For example, don’t plant something that will get big in a space that’s too small. This common mistake leads to repeated pruning, which leads to unnecessary yard waste in our landfills. Do choose natural insect controls and organic fertilizers, if you use any at all.
Native plants are acclimated to our weather conditions, so they are naturally drought tolerant. They are also favorites of bees, butterflies, and other pollinators as well as birds, who eat bugs and small fruits.
By selecting the right plant varieties of native and non-native plants, you can invite a wide variety of these small beauties into your yard, to feed, rest, and reproduce. And you get to sit back and watch the show.
REPURPOSE ITEMS AND CHOOSE RECYCLED MATERIALS
“Found” items from around the house, thrift shops, and flea markets make great garden containers, yard ornaments, and outdoor furniture. Permeable pavers, crushed rock, and recycled concrete allow you to build practical-use landscape elements and support the environment, too.
Isn’t it nice to know that your landscaping plan can be both water-wise and proactively eco-friendly?
If you’ve chosen artificial grass to create a lawn or a backyard putting green as part of your landscaping plan, drought resistant plants are ideal to surround and complement those spaces with color and texture. Since your grass is very low, you can go up, up, up with your planting plan.
To choose the perfect plants, consider their:
- Height and width at maturity
- Leaf color, shape, and size
- Bloom time and color, if any
- Fall and winter interest – evergreen, eye-catching bark or structure when leaves are gone, fall colors or berries, etc.
Your yard has multiple “perimeters”
Larger trees and shrubs combine with wooden fences or low stone walls to mark the perimeter of your property. They provide privacy, protection from wind or hot afternoon sun, and create a living foundation for the rest of your garden and outdoor living areas.
Many of us here in the South Bay Area have pools. Nothing offsets your pool like pretty flowering plants around the perimeter. There are drought tolerant varieties which are also pool-friendly because they don’t shed lots of leaves or other debris. What else is ideal to surround your pool? Faux grass. It’s a major improvement over traditional decking in every way.
Just because you’ve jettisoned your water-hogging live lawn doesn’t mean you can’t have grass. We’ve discussed the many ways artificial grass can grace your yard, but there is another type of grass you should also consider, especially for a drought tolerant landscape. We’re talking about ornamental grasses.
These beauties can solve many landscaping challenges, but you may well want them simply for their stylish good looks. Why?
- They come in just the right size for your space, big or small. For example, Elijah Blue fescue is a bluish gray variety with very fine leaves. It grows no taller than a foot. Love that blue color but want something in the 2-3 foot range? Blue oat grass is for you. For warm, rusty-red color, go with leatherleaf sedge. Miscanthus can be a stunning focal point or grouped as a living hedge, getting as tall as 4-6 feet when it blooms.
- Different varieties have feathery flower plumes or striped leaves. Leave them in place for a striking winter impact, then cut them down in spring so they can grow right back.
- No matter what type of hardscapes you have – decorative or purely practical -- grasses soften their appearance.
Grasses are so versatile, you could design your entire landscape around them. But they make excellent companions for other types of trees, shrubs, and flowers.
Call them bushes, or call them shrubs, every drought tolerant landscape needs some mid-size plantings. Yet again, your biggest challenge will be choosing from the numerous options. Depending on where your home is situated, you might want to consider varieties that are wildfire resistant as well as drought resistant.
Shrubs lead the eye downward from trees or tall structures on your property. Since shrubs can be anywhere from a couple of feet high to 6-8 feet at maturity, you can use them to edge your lawn, create a privacy screen for your pool or hot tub, or separate outdoor living spaces within your yard.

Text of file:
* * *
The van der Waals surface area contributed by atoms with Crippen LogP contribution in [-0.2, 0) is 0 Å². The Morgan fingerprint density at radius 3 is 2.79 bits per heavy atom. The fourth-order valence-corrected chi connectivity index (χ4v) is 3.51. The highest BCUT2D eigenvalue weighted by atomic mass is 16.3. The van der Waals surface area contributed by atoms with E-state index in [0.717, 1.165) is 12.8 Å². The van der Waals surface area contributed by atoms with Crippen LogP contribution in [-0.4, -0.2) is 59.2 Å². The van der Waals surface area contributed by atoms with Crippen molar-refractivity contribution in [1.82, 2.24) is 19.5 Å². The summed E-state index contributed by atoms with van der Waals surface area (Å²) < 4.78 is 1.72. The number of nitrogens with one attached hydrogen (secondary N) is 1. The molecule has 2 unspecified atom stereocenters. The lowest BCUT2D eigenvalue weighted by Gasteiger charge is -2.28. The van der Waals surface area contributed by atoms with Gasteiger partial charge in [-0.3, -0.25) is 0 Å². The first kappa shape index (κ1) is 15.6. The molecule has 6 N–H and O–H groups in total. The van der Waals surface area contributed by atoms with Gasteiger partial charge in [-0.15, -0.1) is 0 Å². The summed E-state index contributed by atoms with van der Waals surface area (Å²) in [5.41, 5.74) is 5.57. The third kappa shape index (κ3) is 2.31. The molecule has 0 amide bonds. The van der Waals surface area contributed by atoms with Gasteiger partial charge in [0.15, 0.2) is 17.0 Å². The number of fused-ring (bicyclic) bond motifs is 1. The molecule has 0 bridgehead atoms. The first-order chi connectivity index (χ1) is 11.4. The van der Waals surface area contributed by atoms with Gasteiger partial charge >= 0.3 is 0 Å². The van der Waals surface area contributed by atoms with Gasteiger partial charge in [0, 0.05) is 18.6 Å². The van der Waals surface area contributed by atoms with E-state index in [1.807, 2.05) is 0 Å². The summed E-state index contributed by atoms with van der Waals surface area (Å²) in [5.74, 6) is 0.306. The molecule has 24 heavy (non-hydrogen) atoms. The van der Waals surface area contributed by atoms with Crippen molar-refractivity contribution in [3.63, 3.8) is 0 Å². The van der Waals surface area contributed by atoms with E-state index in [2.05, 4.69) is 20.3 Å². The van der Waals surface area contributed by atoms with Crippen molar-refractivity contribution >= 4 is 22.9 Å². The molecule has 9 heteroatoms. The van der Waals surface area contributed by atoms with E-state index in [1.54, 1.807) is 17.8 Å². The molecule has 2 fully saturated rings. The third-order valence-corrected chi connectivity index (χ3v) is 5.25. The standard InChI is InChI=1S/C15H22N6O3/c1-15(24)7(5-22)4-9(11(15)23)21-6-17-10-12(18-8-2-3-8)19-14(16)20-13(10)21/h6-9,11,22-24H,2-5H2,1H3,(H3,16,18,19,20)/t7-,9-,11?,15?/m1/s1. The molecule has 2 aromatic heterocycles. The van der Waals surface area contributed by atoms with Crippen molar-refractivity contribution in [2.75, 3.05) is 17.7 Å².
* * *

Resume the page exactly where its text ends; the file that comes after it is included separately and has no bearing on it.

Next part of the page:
Drought tolerant shrubs also come in an amazing array of shapes and leaf and flower colors. Many are evergreen. And many that aren’t are as eye-catching in fall and winter as they are in summer. Not only that, shrubs provide critical protection and nesting spots for several types of birds. Set out a birdbath, and you’ll be a happy at-home bird watcher.
Some good choices?
- Butterfly bush
- Panicle hydrangea
- Russian sage
Want something mid-size but not the usual “bush”? Consider larger succulents such as aloes or agaves. They can be spectacular, especially when they send up their gorgeous flower stalks.
Never thought you’d use “drought tolerant” and “veggies” in the same sentence? We have news for you – good news! Lots of popular vegetables are surprisingly water-miserly. Your landscape plan can be the soul of sustainability and a culinary masterpiece, too. Yum. And if you have kids, planting veggies can be a wonderful way to introduce them to the joys of gardening as well as get them to eat their vegetables.
Here is a sampling of veggies that are low on thirst but high in flavor:
- Blue corn
- Mustard greens
- Onions and garlic
- Summer and winter squash (including pumpkins)
- Sweet and hot peppers
To conserve water, choose varieties with smaller fruits and shorter growing seasons. To conserve space, grow vining and twining veggies on trellises. If you choose the right varieties, you can even extend your veggie garden’s productivity into fall or winter.
Don’t neglect herbs
The woody varieties such as culinary sage, rosemary, and thyme are gorgeous additions to any garden and culinary staples as well. All three come in a variety of sizes, leaf or flower colors, and fragrances. And most of them are evergreen here in the Bay Area.
As Californians, we know we will always face drought -- or the threat of drought – as we move into the future. But we’re tough, and we’re creative. And we care deeply about our environment. So we’ve embraced drought tolerant gardening as the new normal.
If you’ve read this far, you’re now well aware that there is nothing restrictive about drought tolerant landscaping. You can design whatever you want, no matter the size or shape of your space, no matter your aesthetic or functional goals.
With so many choices, it is easy to feel overwhelmed. We’ve offered lots of ideas, and you need only look online to find a wealth of additional ideas. You may also want to learn about are the latest trends in garden design.
Plan with care, but be flexible. Your tastes may change, or the way you use your outdoor spaces may change, but your landscaping can evolve right along with you.